Give your sneakers the boot


Is it hard for you to stay active because of pain or injuries? Whether your fitness program is just beginning or you’ve been at it for years, the last thing you need is to be sidelined by pain or injury. Selecting the right shoe can go a long way toward helping you stay active.  It’s important to know as much as you can about how your body moves to help you get the correct shoe for your fitness activity.

There are three common situations that occur when your foot strikes the ground during walking or running. 1) Your feet naturally roll inward, or pronate; 2)  you may under-pronate, problematic because pronation  helps absorb shock and, as a result, the impact is sustained by a smaller area of your foot, causing stress. 3) You may have normal arches, which require moderate amounts of cushion and stability.  This is known as being neutral.

Wearing shoes that don’t provide adequate support can lead to knee pain, leg pain, and injuries.  Here are some simple ways to determine how your foot strikes when you walk or run.

  • The wet test, or analyzing a wet footprint on a piece of paper, is a good method for selecting running shoes based on arch type.
  • Some athletic shoe stores offer gait analysis to determine what the best shoe is for you, based on your striking pattern.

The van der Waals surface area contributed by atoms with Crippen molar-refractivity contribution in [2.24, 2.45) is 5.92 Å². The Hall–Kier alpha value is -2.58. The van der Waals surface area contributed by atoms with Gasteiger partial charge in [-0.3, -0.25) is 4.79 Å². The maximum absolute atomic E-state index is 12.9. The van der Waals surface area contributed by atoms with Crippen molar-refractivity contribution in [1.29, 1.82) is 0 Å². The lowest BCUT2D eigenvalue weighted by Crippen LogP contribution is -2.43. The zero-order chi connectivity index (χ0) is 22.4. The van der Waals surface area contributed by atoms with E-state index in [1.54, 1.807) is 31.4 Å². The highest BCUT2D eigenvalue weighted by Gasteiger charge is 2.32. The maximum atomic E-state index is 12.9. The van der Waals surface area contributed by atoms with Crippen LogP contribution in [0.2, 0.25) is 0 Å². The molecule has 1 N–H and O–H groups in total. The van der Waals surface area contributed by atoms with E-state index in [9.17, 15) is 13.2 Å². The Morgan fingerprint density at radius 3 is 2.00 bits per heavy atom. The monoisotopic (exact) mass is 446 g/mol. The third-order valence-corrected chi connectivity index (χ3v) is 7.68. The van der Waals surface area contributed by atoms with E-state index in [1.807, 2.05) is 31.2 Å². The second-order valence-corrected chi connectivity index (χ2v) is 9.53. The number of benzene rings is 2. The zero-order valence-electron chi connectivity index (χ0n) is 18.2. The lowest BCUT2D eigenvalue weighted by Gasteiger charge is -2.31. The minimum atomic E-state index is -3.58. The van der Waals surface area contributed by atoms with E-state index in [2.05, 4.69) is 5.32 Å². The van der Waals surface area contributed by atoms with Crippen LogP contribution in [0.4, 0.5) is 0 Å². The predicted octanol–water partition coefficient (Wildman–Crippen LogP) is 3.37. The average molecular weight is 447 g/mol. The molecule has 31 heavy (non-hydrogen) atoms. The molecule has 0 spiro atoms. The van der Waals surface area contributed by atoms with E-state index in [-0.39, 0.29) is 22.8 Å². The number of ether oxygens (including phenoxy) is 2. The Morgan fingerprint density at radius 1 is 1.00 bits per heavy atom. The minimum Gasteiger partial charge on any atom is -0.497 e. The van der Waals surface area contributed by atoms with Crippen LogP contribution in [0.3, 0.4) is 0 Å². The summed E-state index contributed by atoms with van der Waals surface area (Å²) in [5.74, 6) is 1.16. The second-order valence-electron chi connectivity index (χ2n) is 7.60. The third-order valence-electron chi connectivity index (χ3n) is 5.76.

• Ask a friend to film you on a treadmill and look at your strike patterns and other mechanics when you walk or run.
  • Examine the soles of your old shoes. Shoes that sag inward indicate excessive pronation. An even pattern of wear points toward normal pronation.

Some fitness experts recommend barefoot walking or running or wearing minimalist shoes.  These are shoes that merely protect the foot from the elements without providing any cushion or stability, thereby mimicking barefoot walking or running.

This is not a good plan for everyone. If you have a flat or fallen arch, these shoes can contribute to knee problems.

Consider seeing a health care provider if  a change of shoe doesn’t solve your problem. Taking care of your feet, the foundation of your body, will help you prevent injury and stay active for a lifetime.

Andrea wants to live in a world where the neighborhoods are walkable, bike lanes are plentiful, and the food is fresh, delicious and readily available. A 20-year veteran of the health and wellness industry, she started her career in the fitness industry while earning a master’s degree in Exercise Science and Health Promotion, and then on to the burgeoning field of worksite wellness. Andrea has competed in collegiate level soccer, worked as a personal trainer, fitness instructor, wellness coach, and master trainer, climbed 14ers, and completed cycling centuries and metric centuries. All of these experiences give her the opportunity to view well-being from many different perspectives. When she’s not helping others to be their healthiest self, you can find her at a farm to table restaurant, down dogging at the yoga studio, or experiencing the Colorado landscape on a bicycle, snowshoes, cross country skis or on foot.